Many Americans have faced financial trouble at some point in their lives. If you are having trouble managing debt, raising quick cash is one way to offset costs. Try these tips to help you raise money fast.
Tuesday Tip – Raising Quick Cash
Help! A couple of big unexpected bills hit us. They’ve wiped out our savings and maxed our credit cards. We need to raise some quick cash. Do you have any ideas that could help us bring some cash into the house quickly?
You’re not alone. Most of us have faced a cash crunch at one time or another. So let’s discuss some ways raising quick cash can solve your cash crisis.
An obvious answer is to sell some stuff. With Craigslist and eBay, it’s easier than ever to get some real cash for items of value. We’re not talking garage sale stuff here, although that can sell well, too, if packaged in groups. Things like dolls from your collection or that old 50s style lamp could bring in more than you think.
Look around your home with an eye to finding saleable items. Pay special attention in the corners of closets and in the garage and attic. After all, that’s where you tend to stick things that you don’t use anymore.
Getting out of debt isn’t necessarily a long-term problem. If your cash problem is just temporary, you might consider a pawnshop. The modern shop has changed dramatically in the last few years. Yes, they still loan money on “hocked” items, but most are very well run businesses. They know what your item is worth and what they can lend on it. They’ll also clearly tell you what the loan will cost you in interest and charges.
Keep in mind that your item secures the loan. Don’t pawn items that you can’t afford to lose if you’re unsure about repaying your loan.
Jewelry and electronics are often your best items. But it can’t hurt to ask about anything that you’re not using regularly.
Another place to look for raising quick cash is in deposits you have made and unclaimed funds. Often when you move into a new house or apartment, you will put down a deposit to get your utilities to work. Although they don’t publicize it, many will return your deposit after a year or two of regular on-time payments. A couple of quick phone calls to your utility companies could be productive.
A bit more of a long shot is finding some unclaimed funds. In our fast paced world, it’s not uncommon for people to forget utility deposits, abandon small retirement accounts, or have inheritances that they don’t even know about.
States generally require those monies be turned over to them for safekeeping for a specified time. They also have a listing that you can search to see if any of that money belongs to you.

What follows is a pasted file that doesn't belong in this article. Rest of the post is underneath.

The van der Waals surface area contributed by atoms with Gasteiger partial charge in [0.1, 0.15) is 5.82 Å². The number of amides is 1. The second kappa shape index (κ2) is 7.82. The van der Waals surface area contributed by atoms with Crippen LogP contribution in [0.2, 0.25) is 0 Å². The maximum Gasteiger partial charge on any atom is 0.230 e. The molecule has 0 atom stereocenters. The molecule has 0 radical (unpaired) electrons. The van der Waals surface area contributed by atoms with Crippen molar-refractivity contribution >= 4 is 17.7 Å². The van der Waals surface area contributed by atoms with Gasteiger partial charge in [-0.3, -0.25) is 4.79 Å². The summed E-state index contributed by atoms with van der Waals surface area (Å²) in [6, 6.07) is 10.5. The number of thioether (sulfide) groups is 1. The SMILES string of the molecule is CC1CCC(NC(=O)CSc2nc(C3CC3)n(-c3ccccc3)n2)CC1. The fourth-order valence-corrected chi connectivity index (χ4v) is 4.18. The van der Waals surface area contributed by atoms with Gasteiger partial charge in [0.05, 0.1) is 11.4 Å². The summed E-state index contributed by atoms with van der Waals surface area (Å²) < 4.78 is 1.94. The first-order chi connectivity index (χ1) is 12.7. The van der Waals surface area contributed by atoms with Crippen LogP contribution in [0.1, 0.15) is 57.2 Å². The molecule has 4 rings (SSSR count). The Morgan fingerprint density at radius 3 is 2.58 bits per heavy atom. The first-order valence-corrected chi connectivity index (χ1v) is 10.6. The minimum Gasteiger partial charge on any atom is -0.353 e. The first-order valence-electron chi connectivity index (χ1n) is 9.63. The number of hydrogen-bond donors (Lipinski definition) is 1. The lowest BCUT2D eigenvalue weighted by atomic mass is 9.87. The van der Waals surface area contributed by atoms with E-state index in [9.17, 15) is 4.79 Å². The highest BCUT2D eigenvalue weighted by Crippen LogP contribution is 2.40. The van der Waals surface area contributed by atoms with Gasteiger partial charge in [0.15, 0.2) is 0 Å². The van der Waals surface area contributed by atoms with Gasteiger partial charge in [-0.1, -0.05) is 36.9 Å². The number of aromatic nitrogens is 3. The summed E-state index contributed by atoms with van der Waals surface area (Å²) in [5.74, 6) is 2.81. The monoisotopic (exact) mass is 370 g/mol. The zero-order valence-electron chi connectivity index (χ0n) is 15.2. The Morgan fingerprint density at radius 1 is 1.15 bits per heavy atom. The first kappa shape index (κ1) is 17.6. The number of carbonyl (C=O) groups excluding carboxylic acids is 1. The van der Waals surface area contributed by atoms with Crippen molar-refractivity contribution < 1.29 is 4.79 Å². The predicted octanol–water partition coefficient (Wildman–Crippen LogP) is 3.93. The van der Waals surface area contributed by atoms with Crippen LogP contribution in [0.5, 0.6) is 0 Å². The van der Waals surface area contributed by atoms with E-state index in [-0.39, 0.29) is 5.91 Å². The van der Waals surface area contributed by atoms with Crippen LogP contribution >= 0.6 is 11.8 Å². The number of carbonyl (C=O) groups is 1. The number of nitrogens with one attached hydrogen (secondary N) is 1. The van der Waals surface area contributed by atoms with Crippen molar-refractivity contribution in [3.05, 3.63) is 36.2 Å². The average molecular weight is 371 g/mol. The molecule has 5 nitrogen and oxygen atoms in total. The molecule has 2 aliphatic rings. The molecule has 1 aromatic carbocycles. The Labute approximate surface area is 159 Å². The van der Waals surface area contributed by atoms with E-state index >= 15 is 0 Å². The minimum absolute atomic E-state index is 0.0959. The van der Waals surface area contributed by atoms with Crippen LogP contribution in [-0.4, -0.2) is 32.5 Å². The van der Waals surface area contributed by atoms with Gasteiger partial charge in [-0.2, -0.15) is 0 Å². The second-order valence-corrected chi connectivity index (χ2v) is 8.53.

You can do a search for unclaimed property or visit here to start your search. Check any state that you’ve lived in or any rich relative has lived in!
You’ve probably already thought of this one, but it might be time to get a temporary second job. Admittedly, it’s a tough job market, but a determined job seeker can find work that pays. It may not pay as much as you’d like, but any dollar that you can apply to your debt will lower the balance.
You may also want to consider borrowing from your 401k plan. A loan would provide a quick inflow of cash, but it does come with a cost. You’ll still be paying interest on the money you borrow, probably at a rate lower than you’re being charged now. While you may consider borrowing from your 401k plan, be sure to consider the possibility of negative repercussions.
If you think that you can dig out by next spring, you may want to increase the number of dependents that you claim at work. Increasing your number of dependents will reduce the amount that’s withheld from your paycheck. You’ll still owe the same in taxes, so be prepared to write a bigger check next April. But, you will have created a short-term cash flow. Your HR representative will be able to provide you with details.
If you have too much debt, another opportunity would be to create your own source of self-employed income. If you’re good with home repairs, perhaps you could earn some extra cash by helping less adept neighbors with their to-do list. Think of any skill that you have (baking, sewing, lawn care, carpentry, etc.) and consider how you could use it to make money. If it’s something you like, you’ll even enjoy the work.
Finally, as a last resort, consider raising quick cash by borrowing from friends or relatives. Make the effort to write out a loan agreement. Include the amount borrowed, the interest rate, payment frequency, and what happens if the payments aren’t on time.
Hopefully your cash crunch will be short-lived and you’ll have your finances in better shape soon.
Author Bio: Gary Foreman is a former financial planner and purchasing manager who founded The Dollar Stretcher.com website and newsletters. Gary is a regular contributor to Talking Cents blog.